19 Mar 2024 18:45

EBA asks Ukrainian authorities to address problem of perishable goods at Polish border

MOSCOW. March 19 (Interfax) - The European Business Association (EBA) has urged Ukrainian Prime Minister Denis Shmygal and presidential office chief Andrei Yermak to take measures to speed up the transportation of perishable goods across the border between Ukraine and Poland by reducing it to seven days.

"Due to the protesters' actions on both sides, the expected delivery time has increased by an additional 11 days for non-food products and 2-7 days for food products, especially perishable goods. The situation remains unresolved and unpredictable," Ukrainian media quoted the EBA as saying in a statement.

The protesters' actions are affecting both exporters and importers, the EBA said. Among the companies reporting that the strikes have affected their operations, 66% are exporters, and 91% are importers, it said.

Goods transported by trucks often have a limited shelf life, and therefore, any downtime involves significant financial losses, the EBA said. It estimated the overall losses an average company has incurred since the start of the strikes at almost 700,000 euros, and 98% companies polled by the association said their transportation costs have increased, it said.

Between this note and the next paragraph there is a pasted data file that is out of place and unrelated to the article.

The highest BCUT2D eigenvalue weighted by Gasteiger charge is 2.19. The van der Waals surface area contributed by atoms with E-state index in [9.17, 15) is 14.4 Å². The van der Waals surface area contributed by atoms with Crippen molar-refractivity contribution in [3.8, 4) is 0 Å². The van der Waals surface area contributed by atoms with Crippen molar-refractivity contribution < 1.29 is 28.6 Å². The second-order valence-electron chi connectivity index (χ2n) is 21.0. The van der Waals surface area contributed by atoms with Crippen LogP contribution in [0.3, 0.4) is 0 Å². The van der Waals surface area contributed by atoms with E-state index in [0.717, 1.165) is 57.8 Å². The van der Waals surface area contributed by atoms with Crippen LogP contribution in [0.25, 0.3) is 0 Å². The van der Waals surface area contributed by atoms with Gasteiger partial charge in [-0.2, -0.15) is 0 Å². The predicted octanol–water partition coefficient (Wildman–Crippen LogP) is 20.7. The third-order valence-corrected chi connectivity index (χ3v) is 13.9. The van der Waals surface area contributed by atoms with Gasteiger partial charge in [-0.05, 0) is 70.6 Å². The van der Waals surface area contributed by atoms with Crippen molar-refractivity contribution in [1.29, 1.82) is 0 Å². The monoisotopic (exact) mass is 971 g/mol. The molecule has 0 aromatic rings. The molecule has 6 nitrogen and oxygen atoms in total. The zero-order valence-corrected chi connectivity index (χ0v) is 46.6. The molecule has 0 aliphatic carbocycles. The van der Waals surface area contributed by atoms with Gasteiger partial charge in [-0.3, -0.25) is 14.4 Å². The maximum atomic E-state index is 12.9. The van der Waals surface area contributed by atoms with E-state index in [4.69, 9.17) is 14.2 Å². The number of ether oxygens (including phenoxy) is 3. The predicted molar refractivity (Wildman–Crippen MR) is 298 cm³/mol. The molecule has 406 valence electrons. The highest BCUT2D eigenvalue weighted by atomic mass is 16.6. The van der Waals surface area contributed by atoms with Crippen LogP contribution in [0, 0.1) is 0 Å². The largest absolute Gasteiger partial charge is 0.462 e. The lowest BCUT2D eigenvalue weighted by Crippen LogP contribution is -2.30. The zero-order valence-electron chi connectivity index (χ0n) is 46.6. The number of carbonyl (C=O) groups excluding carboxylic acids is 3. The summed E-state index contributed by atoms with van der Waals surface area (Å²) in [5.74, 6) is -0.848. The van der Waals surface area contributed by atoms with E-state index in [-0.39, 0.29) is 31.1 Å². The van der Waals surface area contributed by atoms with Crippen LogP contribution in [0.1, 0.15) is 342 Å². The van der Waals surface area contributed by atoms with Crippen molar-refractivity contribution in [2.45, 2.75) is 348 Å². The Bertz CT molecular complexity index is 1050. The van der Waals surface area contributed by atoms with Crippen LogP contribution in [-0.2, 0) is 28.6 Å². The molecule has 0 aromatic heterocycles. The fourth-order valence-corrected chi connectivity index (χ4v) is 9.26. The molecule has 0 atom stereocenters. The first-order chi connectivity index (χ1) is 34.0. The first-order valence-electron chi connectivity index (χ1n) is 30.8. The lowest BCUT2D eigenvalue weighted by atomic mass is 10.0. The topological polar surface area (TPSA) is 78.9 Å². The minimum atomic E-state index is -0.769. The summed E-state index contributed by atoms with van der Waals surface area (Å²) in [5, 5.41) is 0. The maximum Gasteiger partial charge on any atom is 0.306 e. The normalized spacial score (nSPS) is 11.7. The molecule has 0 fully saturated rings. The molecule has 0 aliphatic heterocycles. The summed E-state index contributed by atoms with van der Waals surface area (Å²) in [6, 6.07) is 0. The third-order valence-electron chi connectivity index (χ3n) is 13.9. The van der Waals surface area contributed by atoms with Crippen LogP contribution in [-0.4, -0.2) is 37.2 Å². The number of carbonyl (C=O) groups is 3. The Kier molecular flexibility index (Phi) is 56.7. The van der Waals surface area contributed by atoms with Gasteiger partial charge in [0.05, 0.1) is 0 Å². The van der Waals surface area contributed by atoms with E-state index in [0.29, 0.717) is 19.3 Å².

Moreover, in addition to strikes in Poland, some Ukrainian transport operators have also started blocking imports into Ukraine, it said.

"Recently, they have been blocking cargo imported into Ukraine, perishable goods (fresh meat and fish, vegetables, and fruits), directly after the customs zone, practically on the roads. By blocking the trucks, the strikers cause losses to Ukrainian importing companies and harm European manufacturing companies," it said.

The EBA insisted on ensuring the free movement of cargo, particularly perishable and humanitarian goods and fuel, across the Polish-Ukrainian border. The association appealed to the Ukrainian prime minister and the presidential office chief to provide trucks carrying perishable goods with unimpeded access to the border from both the Ukrainian and Polish side.

Sergei Derkach, Ukrainian deputy restoration minister, said last week that even though he hoped that the situation on the Polish-Ukrainian border might improve following intergovernmental negotiations on March 28, he would still recommend that transport operators explore alternative routes.